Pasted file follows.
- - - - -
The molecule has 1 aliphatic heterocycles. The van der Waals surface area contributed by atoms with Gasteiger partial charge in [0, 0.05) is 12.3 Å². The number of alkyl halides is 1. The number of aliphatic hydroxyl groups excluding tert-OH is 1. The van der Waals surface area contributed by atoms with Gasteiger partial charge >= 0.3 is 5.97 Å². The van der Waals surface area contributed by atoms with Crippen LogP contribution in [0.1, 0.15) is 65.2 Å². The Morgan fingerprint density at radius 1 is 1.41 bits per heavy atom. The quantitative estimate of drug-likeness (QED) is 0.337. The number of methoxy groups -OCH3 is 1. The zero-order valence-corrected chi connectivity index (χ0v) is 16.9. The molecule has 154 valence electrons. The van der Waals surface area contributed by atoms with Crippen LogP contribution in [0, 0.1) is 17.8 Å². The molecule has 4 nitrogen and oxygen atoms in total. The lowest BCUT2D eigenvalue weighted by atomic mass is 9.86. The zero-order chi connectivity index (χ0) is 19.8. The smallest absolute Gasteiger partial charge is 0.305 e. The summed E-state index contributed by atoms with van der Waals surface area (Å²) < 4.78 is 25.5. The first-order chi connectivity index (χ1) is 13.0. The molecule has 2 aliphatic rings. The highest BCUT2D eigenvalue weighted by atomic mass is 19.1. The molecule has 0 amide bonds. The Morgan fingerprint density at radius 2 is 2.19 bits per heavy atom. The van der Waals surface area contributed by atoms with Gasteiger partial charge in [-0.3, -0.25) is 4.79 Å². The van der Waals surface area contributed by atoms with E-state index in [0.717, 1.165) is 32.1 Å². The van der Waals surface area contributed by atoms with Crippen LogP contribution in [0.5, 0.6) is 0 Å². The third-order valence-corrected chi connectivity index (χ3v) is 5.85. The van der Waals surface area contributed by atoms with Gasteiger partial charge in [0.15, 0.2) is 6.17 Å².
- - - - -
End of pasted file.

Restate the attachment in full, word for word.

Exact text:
The molecule has 1 aliphatic heterocycles. The van der Waals surface area contributed by atoms with Gasteiger partial charge in [0, 0.05) is 12.3 Å². The number of alkyl halides is 1. The number of aliphatic hydroxyl groups excluding tert-OH is 1. The van der Waals surface area contributed by atoms with Gasteiger partial charge >= 0.3 is 5.97 Å². The van der Waals surface area contributed by atoms with Crippen LogP contribution in [0.1, 0.15) is 65.2 Å². The Morgan fingerprint density at radius 1 is 1.41 bits per heavy atom. The quantitative estimate of drug-likeness (QED) is 0.337. The number of methoxy groups -OCH3 is 1. The zero-order valence-corrected chi connectivity index (χ0v) is 16.9. The molecule has 154 valence electrons. The van der Waals surface area contributed by atoms with Crippen LogP contribution in [0, 0.1) is 17.8 Å². The molecule has 4 nitrogen and oxygen atoms in total. The lowest BCUT2D eigenvalue weighted by atomic mass is 9.86. The zero-order chi connectivity index (χ0) is 19.8. The smallest absolute Gasteiger partial charge is 0.305 e. The summed E-state index contributed by atoms with van der Waals surface area (Å²) < 4.78 is 25.5. The first-order chi connectivity index (χ1) is 13.0. The molecule has 2 aliphatic rings. The highest BCUT2D eigenvalue weighted by atomic mass is 19.1. The molecule has 0 amide bonds. The Morgan fingerprint density at radius 2 is 2.19 bits per heavy atom. The van der Waals surface area contributed by atoms with Gasteiger partial charge in [-0.3, -0.25) is 4.79 Å². The van der Waals surface area contributed by atoms with E-state index in [0.717, 1.165) is 32.1 Å². The van der Waals surface area contributed by atoms with Crippen LogP contribution in [0.5, 0.6) is 0 Å². The third-order valence-corrected chi connectivity index (χ3v) is 5.85. The van der Waals surface area contributed by atoms with Gasteiger partial charge in [0.15, 0.2) is 6.17 Å².